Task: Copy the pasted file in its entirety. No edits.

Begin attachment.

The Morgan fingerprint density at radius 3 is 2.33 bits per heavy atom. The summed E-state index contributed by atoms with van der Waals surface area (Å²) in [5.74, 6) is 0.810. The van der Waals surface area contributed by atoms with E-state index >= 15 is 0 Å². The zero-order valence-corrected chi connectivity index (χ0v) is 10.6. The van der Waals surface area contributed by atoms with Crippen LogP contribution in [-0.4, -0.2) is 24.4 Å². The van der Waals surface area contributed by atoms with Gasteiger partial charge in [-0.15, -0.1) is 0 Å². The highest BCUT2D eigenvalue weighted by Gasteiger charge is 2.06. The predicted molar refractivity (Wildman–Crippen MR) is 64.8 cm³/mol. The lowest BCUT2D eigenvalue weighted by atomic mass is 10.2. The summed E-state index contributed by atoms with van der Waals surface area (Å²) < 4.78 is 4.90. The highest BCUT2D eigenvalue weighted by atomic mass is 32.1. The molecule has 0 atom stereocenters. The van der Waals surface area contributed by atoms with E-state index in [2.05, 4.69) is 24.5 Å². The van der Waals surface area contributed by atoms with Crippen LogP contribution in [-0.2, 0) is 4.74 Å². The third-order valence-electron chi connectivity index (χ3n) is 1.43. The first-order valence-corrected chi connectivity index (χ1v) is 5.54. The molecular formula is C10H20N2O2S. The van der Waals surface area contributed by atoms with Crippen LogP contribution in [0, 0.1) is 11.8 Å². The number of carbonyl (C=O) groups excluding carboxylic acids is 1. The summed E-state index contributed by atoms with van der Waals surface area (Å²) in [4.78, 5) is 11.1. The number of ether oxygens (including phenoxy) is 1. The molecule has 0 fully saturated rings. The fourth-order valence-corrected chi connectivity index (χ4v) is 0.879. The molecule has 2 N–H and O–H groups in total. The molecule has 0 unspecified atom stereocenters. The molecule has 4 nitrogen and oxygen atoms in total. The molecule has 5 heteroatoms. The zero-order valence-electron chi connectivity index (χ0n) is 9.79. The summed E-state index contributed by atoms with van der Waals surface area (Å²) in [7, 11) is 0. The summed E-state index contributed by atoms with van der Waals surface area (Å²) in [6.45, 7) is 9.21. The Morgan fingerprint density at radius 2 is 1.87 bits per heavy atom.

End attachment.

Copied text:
The Morgan fingerprint density at radius 3 is 2.33 bits per heavy atom. The summed E-state index contributed by atoms with van der Waals surface area (Å²) in [5.74, 6) is 0.810. The van der Waals surface area contributed by atoms with E-state index >= 15 is 0 Å². The zero-order valence-corrected chi connectivity index (χ0v) is 10.6. The van der Waals surface area contributed by atoms with Crippen LogP contribution in [-0.4, -0.2) is 24.4 Å². The van der Waals surface area contributed by atoms with Gasteiger partial charge in [-0.15, -0.1) is 0 Å². The highest BCUT2D eigenvalue weighted by Gasteiger charge is 2.06. The predicted molar refractivity (Wildman–Crippen MR) is 64.8 cm³/mol. The lowest BCUT2D eigenvalue weighted by atomic mass is 10.2. The summed E-state index contributed by atoms with van der Waals surface area (Å²) < 4.78 is 4.90. The highest BCUT2D eigenvalue weighted by atomic mass is 32.1. The molecule has 0 atom stereocenters. The van der Waals surface area contributed by atoms with E-state index in [2.05, 4.69) is 24.5 Å². The van der Waals surface area contributed by atoms with Crippen LogP contribution in [-0.2, 0) is 4.74 Å². The third-order valence-electron chi connectivity index (χ3n) is 1.43. The first-order valence-corrected chi connectivity index (χ1v) is 5.54. The molecular formula is C10H20N2O2S. The van der Waals surface area contributed by atoms with Crippen LogP contribution in [0, 0.1) is 11.8 Å². The number of carbonyl (C=O) groups excluding carboxylic acids is 1. The summed E-state index contributed by atoms with van der Waals surface area (Å²) in [4.78, 5) is 11.1. The number of ether oxygens (including phenoxy) is 1. The molecule has 0 fully saturated rings. The fourth-order valence-corrected chi connectivity index (χ4v) is 0.879. The molecule has 2 N–H and O–H groups in total. The molecule has 0 unspecified atom stereocenters. The molecule has 4 nitrogen and oxygen atoms in total. The molecule has 5 heteroatoms. The zero-order valence-electron chi connectivity index (χ0n) is 9.79. The summed E-state index contributed by atoms with van der Waals surface area (Å²) in [7, 11) is 0. The summed E-state index contributed by atoms with van der Waals surface area (Å²) in [6.45, 7) is 9.21. The Morgan fingerprint density at radius 2 is 1.87 bits per heavy atom.